Late in the American Civil War, wounded Confederate soldier Inman deserts, embarking on an epic journey back to his despairing sweetheart, Ada. Meanwhile Ada, with the help of indomitable farm hand Ruby, is fighting her own battles against hunger, ruin and terrorisation by local villain Teague.
The problem with The English Patient is that to enjoy it, you have to be either English or patient. So said Joe Queenan, as he delivered his pithy proscription on director Anthony Minghellaís multiple Oscar-winner. Well, Minghella was at it again last year, chiding those who are neither patient, nor, in this case, American; those unable to endure the ponderous, painful roads down which his characters invariably wander.
Here, the director's casualty of wartime love is Inman (Jude Law), a Confederate deserter who's travelling home to his love, Ada (Nicole Kidman), whom – this being a distinguished Miramax literary adaptation – he has never really known. Like The English Patient and Lasse Hallström brace The Cider House Rules and Chocolat, Cold Mountain emerged from Weinstein's production line primed to tap on Oscar's shoulder, brimming with literary pedigree, lavish scenery, weighty emotions and an eminent cast. Alas for Miramax, the only shoulder offered by Oscar was as cold as the film's mountain. That, however, should not really matter: Minghella's movie – a soft-yet-savage folk tale – is, in fact, so self-congratulatory it should be able to survive without plaudits from other quarters. It revels in its deliberate delicacy, painting gnarled characters against a vast, snowy backdrop framed by menacing mountains.
This epic canvas might not inspire the Academy – he has done it all before – but it lets Minghella adapt another poetically composed novel, where the plot is of less importance than an immersion in the landscapes and the characters' inner conflicts. The love between Inman and Ada is that of a folk tale; the two have barely met, yet during their separation each wields the memory of the other as a weapon in their own personal battles, their affection serving as salvation from their circumstances, rather than recalling a longing for times past.So too the main narrative structure, employed by every scribe from Homer to Hartman (Phil, in Pee-Weeís Big Adventure!), which sees the hero's journey punctured by encounters that act as their own self-contained fables.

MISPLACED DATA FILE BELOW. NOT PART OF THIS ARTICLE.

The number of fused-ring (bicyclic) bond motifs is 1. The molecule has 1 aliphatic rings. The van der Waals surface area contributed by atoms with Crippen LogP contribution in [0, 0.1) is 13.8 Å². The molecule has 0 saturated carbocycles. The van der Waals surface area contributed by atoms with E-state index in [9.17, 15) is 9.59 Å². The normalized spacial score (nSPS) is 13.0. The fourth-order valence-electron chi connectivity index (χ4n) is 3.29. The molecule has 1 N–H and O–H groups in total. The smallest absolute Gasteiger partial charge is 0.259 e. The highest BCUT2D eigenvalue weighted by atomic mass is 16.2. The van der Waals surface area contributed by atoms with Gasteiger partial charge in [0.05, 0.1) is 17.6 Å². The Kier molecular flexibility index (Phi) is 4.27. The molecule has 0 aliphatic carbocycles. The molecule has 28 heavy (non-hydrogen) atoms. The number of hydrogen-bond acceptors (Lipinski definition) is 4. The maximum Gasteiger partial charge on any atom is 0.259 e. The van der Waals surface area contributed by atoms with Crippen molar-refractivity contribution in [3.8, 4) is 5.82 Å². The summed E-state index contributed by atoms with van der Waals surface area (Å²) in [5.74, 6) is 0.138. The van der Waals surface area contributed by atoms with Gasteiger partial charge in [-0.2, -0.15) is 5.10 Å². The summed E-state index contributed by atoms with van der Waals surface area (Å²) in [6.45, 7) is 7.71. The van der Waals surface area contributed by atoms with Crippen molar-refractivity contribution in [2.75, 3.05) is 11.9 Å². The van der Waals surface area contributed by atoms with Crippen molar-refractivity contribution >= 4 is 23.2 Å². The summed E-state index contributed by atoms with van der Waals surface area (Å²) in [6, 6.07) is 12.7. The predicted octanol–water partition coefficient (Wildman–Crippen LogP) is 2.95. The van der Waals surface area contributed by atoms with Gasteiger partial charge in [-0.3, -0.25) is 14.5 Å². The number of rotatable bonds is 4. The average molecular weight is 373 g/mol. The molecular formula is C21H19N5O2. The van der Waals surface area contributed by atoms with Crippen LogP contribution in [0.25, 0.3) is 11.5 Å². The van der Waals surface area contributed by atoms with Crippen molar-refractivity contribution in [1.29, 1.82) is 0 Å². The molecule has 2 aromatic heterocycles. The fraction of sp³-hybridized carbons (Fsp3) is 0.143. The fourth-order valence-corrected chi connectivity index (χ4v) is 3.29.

Kidman's porcelain beauty, Renée Zellweger's spikey sidekick, Jude Law's distant hero – all the elements that so annoyed more acerbic critics are valuable ingredients of a fairy tale, and it is only within this context that the delicate love story blossoms, detached from the harsh realism of the world in which it plays.
Of course, by design, fairy tales lack the desert heat and fiery passion that helped The English Patient connect with a wide audience (the central affair is, by comparison, rather cold) and it's safe to say Minghella never quite wrestles his part-odyssey, part-survival story structure into submission, but his journey boasts enough wonders to woo even the most jaded critic.
Grim and at times gratuitous, this is still five-hanky drama with top-flight technical work, horrifically spectacular action, subtle introspection, rich characters and a love story to die for.